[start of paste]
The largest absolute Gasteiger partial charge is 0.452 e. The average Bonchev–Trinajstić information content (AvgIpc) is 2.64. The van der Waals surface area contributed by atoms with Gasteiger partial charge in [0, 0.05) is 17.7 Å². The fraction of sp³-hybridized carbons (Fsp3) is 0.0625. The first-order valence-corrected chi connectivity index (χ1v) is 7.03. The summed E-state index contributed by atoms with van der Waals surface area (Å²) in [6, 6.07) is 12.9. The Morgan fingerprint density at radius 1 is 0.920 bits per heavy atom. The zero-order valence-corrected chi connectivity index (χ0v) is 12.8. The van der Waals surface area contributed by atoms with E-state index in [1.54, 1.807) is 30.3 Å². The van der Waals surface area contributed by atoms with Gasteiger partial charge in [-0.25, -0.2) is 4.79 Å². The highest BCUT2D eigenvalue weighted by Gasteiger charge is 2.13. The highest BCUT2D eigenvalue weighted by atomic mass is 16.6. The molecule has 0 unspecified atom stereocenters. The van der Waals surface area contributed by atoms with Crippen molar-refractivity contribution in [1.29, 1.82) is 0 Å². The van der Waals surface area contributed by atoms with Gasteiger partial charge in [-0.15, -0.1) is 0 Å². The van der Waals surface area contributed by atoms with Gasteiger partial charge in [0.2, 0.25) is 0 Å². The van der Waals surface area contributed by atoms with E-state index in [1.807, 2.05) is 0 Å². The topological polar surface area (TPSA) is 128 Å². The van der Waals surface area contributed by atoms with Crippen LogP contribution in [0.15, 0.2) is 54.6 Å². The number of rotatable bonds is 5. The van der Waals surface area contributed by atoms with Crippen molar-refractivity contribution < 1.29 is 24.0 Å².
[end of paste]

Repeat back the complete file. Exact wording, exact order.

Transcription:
The largest absolute Gasteiger partial charge is 0.452 e. The average Bonchev–Trinajstić information content (AvgIpc) is 2.64. The van der Waals surface area contributed by atoms with Gasteiger partial charge in [0, 0.05) is 17.7 Å². The fraction of sp³-hybridized carbons (Fsp3) is 0.0625. The first-order valence-corrected chi connectivity index (χ1v) is 7.03. The summed E-state index contributed by atoms with van der Waals surface area (Å²) in [6, 6.07) is 12.9. The Morgan fingerprint density at radius 1 is 0.920 bits per heavy atom. The zero-order valence-corrected chi connectivity index (χ0v) is 12.8. The van der Waals surface area contributed by atoms with E-state index in [1.54, 1.807) is 30.3 Å². The van der Waals surface area contributed by atoms with Gasteiger partial charge in [-0.25, -0.2) is 4.79 Å². The highest BCUT2D eigenvalue weighted by Gasteiger charge is 2.13. The highest BCUT2D eigenvalue weighted by atomic mass is 16.6. The molecule has 0 unspecified atom stereocenters. The van der Waals surface area contributed by atoms with Crippen molar-refractivity contribution in [1.29, 1.82) is 0 Å². The van der Waals surface area contributed by atoms with Gasteiger partial charge in [-0.15, -0.1) is 0 Å². The van der Waals surface area contributed by atoms with Gasteiger partial charge in [0.2, 0.25) is 0 Å². The van der Waals surface area contributed by atoms with E-state index in [1.807, 2.05) is 0 Å². The topological polar surface area (TPSA) is 128 Å². The van der Waals surface area contributed by atoms with Crippen LogP contribution in [0.15, 0.2) is 54.6 Å². The number of rotatable bonds is 5. The van der Waals surface area contributed by atoms with Crippen molar-refractivity contribution < 1.29 is 24.0 Å².